When Dollar Rises and Euro Falls, U.S. Stocks Will Take a Hit

Dollar Rises, Euro Falls, Stocks Decline
Dollar Rises, Euro Falls, Stocks Decline

One of the most fascinating daily challenges for any investing expert is trying to understand what makes the market move. On Thursday night, I appeared on New England Cable News, and said that my biggest concern about stocks on Friday was how investors would feel about the situation in the eurozone. That's because lately, when investors sell euros and buy dollars, U.S. stocks go down.

The euro has been tanking while the dollar just hit a 14-month high. From the euro's peak value of $1.60 in July 2008, the euro today is trading at $1.245, down 22.2%. And Bloomberg estimates that the euro is still roughly 11% overvalued against the dollar, based on so-called purchasing power parity, which calculates how much of a basket of goods and services a comparable quantity of different currencies can buy.

To understand why this might be happening, it is helpful to think about two questions: First, what factors cause the euro/dollar relationship to change? Second, why would a strong dollar hurt U.S. stocks?

Politics Trumped Economics In Euro's Birth

It is worth pointing out that some countries admitted into the common currency never satisfied the fairly strict economic performance criteria required. Yet those countries were able to cut deals with countries in the EU vanguard to obtain admission. And while the eurozone carried some of these weaker countries for years, the cost of keeping these laggards in the club has recently skyrocketed.

A case in point is Italy. According to Bloomberg, Italy did not meet the criteria for admission into the euro due to its enormous debt levels. But Italy's then-prime minister, Romano Prodi, said he struck a deal with Germany in which Italy would buy more German milk if Germany let Italy into the euro. Prodi argued that a three-year 40% decline in the value of the Italian lira was blocking Italy from importing German milk. If admitted to the common currency, Prodi said, Italy's ability to use the stronger euro would boost its imports. Rules were bent, and Italy joined, as did other countries with weaker economies. Now, the entire eurozone is paying the price.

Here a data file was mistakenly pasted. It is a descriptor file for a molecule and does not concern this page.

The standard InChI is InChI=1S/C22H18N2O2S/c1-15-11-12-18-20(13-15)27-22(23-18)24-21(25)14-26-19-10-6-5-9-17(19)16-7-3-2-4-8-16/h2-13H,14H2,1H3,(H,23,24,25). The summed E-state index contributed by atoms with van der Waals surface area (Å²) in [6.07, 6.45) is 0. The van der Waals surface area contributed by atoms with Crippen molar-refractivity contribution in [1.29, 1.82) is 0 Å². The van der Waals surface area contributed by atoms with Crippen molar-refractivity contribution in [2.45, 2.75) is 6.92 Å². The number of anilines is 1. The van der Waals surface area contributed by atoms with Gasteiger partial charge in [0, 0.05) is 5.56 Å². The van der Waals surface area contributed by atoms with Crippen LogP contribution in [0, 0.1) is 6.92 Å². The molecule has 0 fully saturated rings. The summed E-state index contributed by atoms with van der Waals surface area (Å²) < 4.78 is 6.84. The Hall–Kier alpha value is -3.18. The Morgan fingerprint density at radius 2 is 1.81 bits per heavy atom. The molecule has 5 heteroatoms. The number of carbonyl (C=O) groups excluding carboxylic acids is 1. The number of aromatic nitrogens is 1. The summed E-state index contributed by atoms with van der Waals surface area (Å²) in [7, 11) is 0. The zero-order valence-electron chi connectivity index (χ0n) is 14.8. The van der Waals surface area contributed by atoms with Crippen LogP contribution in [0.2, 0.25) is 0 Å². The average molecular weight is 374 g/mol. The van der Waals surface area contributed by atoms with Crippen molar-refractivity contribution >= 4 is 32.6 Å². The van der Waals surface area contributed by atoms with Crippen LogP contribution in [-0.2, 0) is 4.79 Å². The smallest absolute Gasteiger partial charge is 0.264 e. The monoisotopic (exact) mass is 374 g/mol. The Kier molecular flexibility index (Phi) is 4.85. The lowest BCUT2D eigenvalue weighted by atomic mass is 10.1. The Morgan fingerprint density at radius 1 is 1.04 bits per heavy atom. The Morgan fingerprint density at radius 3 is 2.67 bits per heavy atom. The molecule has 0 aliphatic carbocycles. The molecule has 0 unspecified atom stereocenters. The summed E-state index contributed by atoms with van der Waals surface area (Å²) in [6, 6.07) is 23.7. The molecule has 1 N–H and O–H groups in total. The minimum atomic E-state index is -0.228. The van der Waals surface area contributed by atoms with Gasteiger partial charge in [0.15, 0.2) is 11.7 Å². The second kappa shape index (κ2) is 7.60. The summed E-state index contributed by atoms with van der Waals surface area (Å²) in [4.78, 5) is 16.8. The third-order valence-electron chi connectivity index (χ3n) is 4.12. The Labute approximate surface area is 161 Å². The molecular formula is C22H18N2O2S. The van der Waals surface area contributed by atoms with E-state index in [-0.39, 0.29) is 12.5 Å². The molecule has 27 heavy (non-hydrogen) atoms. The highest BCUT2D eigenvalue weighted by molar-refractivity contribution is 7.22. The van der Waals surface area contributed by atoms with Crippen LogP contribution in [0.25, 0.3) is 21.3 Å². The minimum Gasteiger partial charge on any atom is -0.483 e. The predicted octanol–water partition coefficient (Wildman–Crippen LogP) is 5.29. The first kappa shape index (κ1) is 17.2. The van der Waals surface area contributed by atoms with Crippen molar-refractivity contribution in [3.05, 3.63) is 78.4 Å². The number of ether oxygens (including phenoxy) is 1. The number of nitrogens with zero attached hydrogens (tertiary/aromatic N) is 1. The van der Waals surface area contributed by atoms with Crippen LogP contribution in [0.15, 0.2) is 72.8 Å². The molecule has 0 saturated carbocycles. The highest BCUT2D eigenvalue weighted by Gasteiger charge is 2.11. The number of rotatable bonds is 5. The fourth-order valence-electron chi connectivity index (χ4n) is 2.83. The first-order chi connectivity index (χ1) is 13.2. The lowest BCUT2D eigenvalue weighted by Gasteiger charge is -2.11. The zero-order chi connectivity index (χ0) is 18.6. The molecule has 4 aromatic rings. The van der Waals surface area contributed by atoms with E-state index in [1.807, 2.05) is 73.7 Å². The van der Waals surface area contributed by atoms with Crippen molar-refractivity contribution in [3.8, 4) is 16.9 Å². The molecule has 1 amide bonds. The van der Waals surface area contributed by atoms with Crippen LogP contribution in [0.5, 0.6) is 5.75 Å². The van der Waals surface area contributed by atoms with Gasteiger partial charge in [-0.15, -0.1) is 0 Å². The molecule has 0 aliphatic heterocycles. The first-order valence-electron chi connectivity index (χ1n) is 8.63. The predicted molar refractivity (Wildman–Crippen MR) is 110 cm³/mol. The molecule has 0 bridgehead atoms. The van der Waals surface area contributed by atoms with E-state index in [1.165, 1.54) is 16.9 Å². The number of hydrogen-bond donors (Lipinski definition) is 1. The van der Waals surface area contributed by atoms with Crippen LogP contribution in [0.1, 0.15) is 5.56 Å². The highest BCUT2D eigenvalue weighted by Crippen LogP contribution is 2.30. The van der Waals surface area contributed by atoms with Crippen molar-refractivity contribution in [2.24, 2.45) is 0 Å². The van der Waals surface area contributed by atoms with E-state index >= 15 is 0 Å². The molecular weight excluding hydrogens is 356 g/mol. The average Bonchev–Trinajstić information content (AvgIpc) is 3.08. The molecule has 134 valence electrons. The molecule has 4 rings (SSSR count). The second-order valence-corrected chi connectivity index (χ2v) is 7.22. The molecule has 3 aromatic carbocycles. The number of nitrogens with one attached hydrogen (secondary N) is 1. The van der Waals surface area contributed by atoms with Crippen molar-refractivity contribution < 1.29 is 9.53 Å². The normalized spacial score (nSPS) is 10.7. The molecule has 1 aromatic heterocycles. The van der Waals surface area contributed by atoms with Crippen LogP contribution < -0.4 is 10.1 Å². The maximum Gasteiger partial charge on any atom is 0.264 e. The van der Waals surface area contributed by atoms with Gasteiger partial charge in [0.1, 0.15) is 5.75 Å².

Currency Strength Is a Matter of Political Stability

Greece is economically the sickest of the eurozone countries, whose financial challenges led the EU to agree to a $1 trillion bailout plan. But there are deep disparities in the economic health of the eurozone's members.

Bloomberg notes wide variations in productivity, debt and unemployment among the member countries. For example, GDP per person ranges from "69,300 euros in Luxembourg to 18,100 euros in Slovakia." Meanwhile, debt levels as a percentage of GDP range "from 14.5% in Luxembourg to 115.8% in Italy." Finally, there are enormous differences in the job markets across the countries -- for example, the unemployment rate ranges from 4.1% in the Netherlands to 19.1% in Spain.

At the core, the reason the euro is growing weaker and the dollar is growing stronger is the difference in relative political stability between Europe and the U.S.

Simply put, the eurozone is a collection of countries that share some common monetary operations, but the members have independent governments and budgeting processes. And as the Italy example highlights, under those conditions, political calculations trump economic ones.

Falling Commodities, U.S. Exports, Threaten Stocks

For the moment, the political and economic situation in the U.S. appears more stable to investors than that of the eurozone, which now faces conditions that could seriously destabilize its currency. The idea of a $1 trillion European bailout was surely not contemplated when the eurozone was originally assembled. Nor do investors view draconian budget cuts by its member countries, or the possible expulsion of countries from the euro, as signs of stability.

And while the flow of funds from the euro to the dollar certainly offers benefits to the U.S., the costs of a stronger dollar are pretty significant. While a strong dollar lowers U.S. interest rates and sends down the price of dollar-denominated commodities such as oil, it also makes it harder for big U.S. exporters to sell their goods overseas.

It is this combination of declining commodity prices and slumping exports that appears to be threatening the U.S. stock market.

How long this dynamic will hold is anybody's guess. But for the time being, it looks like a strong dollar and weak euro will be a drag on the values of U.S. stocks.